Help - Search - Members - Calendar
Full Version: New Frontiers 3 - updates
Unmanned Spaceflight.com > EVA > Exploration Strategy
vjkane
NASA posted this update on its website today. No nuclear power for the next mission and list of acceptable candidate missions likely to come this spring:

"The National Aeronautics and Space Administration (NASA) Science Mission Directorate (SMD) plans to release an Announcement of Opportunity (AO) for the third New Frontiers (NF-3) mission no earlier than June 2008. Downselection would occur in 2009. This NF-3 AO will solicit only missions that do not require nuclear sources for power generation or propulsion.

Once the National Research Council's (NRC's) New Opportunities for Solar System Exploration (NOSSE) committee reports to NASA on mid decade NF science mission priorities in March 2008, NASA plans to release more details about allowed targets for the upcoming NF-3 AO."

http://www.spaceref.com/news/viewsr.html?pid=27162
nprev
Kind of puzzled about the prohibition on RTGs; is this just to stay within the cost cap? It sure as hell rules out any outer-system proposals.
vjkane
QUOTE (nprev @ Feb 27 2008, 08:50 PM) *
Kind of puzzled about the prohibition on RTGs; is this just to stay within the cost cap? It sure as hell rules out any outer-system proposals.

My understanding from other websites is that it is primarily to stretch out the availability of the existing plutonium supply. If I remember correctly, MSL and the next Flagship missions use up the bulk of the remaining supply. After that, NASA wants to switch to Stirling-based power supplies, but probably isn't willing to commit a New Frontiers class mission to be the first flight demonstration.

Cost may also be a consideration, although I have not heard that mentioned.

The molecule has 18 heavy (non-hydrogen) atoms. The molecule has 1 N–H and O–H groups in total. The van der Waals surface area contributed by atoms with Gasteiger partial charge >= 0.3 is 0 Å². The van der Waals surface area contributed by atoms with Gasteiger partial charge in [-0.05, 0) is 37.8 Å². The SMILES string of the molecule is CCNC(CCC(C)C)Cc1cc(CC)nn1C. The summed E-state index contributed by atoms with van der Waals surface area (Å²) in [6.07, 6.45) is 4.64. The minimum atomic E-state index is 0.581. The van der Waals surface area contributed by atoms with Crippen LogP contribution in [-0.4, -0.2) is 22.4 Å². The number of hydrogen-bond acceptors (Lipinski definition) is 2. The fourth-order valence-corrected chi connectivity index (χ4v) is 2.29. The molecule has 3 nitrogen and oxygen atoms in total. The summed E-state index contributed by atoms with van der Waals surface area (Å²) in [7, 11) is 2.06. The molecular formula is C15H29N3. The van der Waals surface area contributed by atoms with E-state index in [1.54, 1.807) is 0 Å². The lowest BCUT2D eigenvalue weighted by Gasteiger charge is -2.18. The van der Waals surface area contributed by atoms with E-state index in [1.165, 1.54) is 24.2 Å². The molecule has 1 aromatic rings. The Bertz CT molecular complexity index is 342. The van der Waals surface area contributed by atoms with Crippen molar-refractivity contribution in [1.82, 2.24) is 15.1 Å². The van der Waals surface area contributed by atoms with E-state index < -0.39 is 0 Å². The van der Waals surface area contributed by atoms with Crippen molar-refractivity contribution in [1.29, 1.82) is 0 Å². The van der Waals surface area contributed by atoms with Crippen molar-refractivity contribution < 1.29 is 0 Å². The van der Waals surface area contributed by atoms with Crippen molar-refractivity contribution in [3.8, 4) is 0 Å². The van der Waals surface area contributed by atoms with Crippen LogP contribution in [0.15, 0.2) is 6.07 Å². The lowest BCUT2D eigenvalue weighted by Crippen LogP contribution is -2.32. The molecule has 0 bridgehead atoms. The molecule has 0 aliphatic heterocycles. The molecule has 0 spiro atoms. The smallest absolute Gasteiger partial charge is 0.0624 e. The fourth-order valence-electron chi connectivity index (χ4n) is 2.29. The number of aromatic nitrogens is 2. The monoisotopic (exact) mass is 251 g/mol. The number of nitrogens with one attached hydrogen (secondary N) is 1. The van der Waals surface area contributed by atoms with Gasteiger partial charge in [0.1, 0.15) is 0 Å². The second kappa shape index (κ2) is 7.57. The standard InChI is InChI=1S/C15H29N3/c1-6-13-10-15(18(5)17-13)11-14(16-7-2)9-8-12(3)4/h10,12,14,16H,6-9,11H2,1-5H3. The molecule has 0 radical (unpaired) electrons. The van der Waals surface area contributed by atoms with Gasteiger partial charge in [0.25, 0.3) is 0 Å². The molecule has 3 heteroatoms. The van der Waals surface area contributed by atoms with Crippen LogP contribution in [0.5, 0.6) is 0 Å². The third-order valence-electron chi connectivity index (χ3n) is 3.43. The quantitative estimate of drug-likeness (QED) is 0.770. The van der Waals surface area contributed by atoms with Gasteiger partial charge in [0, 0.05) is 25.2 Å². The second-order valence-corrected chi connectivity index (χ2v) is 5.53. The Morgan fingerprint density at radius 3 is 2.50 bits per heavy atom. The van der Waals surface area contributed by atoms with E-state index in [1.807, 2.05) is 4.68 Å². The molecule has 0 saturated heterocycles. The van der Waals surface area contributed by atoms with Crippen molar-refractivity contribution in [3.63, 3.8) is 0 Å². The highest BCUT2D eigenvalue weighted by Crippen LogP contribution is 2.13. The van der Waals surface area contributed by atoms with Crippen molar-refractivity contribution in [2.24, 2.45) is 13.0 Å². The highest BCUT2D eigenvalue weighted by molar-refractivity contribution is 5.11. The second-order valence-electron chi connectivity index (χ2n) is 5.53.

All missions currently in the queue -- lunar sample return, comet sample return, Venus lander, Saturn probe (and I think I'm missing one) -- can be done with solar power.
Mariner9
Yeah, for the first time in my life I'm bummed that the US does not have an active nuclear weapons production program. At least then we would have supplies of plutonium around.

From what I remember reading, Alan Stern is dividing up the plutonium (that NASA gets) between the MSL, the expected ballpark requirement for the Flagship mission, and then one Sterling RTG powered Discovery class mission.

I'm not really sure why it is limited to Discovery and not allowed on New Fronteirs. One reason may be flight duration. New Fronteirs mission budgets are big enough that outer planet missions are practical (and indeed, the first 2 missions in the program are to the outer planets). An outer planets mission is likely to be operating much longer than an inner planets probe. Unlike a tradition RTG (which has no moving parts) the Stirling generators are comparatively new and I don't think anyone has tried running one continuously for 10 years.